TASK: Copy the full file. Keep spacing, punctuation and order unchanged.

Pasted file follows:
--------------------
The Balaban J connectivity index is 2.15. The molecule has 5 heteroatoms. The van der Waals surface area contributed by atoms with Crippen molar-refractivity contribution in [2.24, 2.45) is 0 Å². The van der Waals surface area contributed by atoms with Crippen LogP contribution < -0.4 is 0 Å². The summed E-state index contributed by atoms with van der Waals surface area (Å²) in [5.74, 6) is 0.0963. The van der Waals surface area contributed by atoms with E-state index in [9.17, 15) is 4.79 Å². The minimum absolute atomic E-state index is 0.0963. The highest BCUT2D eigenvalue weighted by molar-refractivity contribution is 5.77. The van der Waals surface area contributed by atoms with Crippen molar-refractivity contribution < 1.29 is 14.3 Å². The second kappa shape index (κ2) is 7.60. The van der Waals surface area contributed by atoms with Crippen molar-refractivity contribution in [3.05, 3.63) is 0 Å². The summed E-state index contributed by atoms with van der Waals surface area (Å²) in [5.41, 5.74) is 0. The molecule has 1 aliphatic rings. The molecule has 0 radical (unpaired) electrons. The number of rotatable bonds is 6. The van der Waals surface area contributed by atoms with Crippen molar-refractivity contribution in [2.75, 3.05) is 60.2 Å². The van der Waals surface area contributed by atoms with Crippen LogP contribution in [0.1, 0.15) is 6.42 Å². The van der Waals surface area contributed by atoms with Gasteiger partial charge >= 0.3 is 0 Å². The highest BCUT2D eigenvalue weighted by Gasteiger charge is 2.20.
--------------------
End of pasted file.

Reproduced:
The Balaban J connectivity index is 2.15. The molecule has 5 heteroatoms. The van der Waals surface area contributed by atoms with Crippen molar-refractivity contribution in [2.24, 2.45) is 0 Å². The van der Waals surface area contributed by atoms with Crippen LogP contribution < -0.4 is 0 Å². The summed E-state index contributed by atoms with van der Waals surface area (Å²) in [5.74, 6) is 0.0963. The van der Waals surface area contributed by atoms with E-state index in [9.17, 15) is 4.79 Å². The minimum absolute atomic E-state index is 0.0963. The highest BCUT2D eigenvalue weighted by molar-refractivity contribution is 5.77. The van der Waals surface area contributed by atoms with Crippen molar-refractivity contribution < 1.29 is 14.3 Å². The second kappa shape index (κ2) is 7.60. The van der Waals surface area contributed by atoms with Crippen molar-refractivity contribution in [3.05, 3.63) is 0 Å². The summed E-state index contributed by atoms with van der Waals surface area (Å²) in [5.41, 5.74) is 0. The molecule has 1 aliphatic rings. The molecule has 0 radical (unpaired) electrons. The number of rotatable bonds is 6. The van der Waals surface area contributed by atoms with Crippen molar-refractivity contribution in [2.75, 3.05) is 60.2 Å². The van der Waals surface area contributed by atoms with Crippen LogP contribution in [0.1, 0.15) is 6.42 Å². The van der Waals surface area contributed by atoms with Gasteiger partial charge >= 0.3 is 0 Å². The highest BCUT2D eigenvalue weighted by Gasteiger charge is 2.20.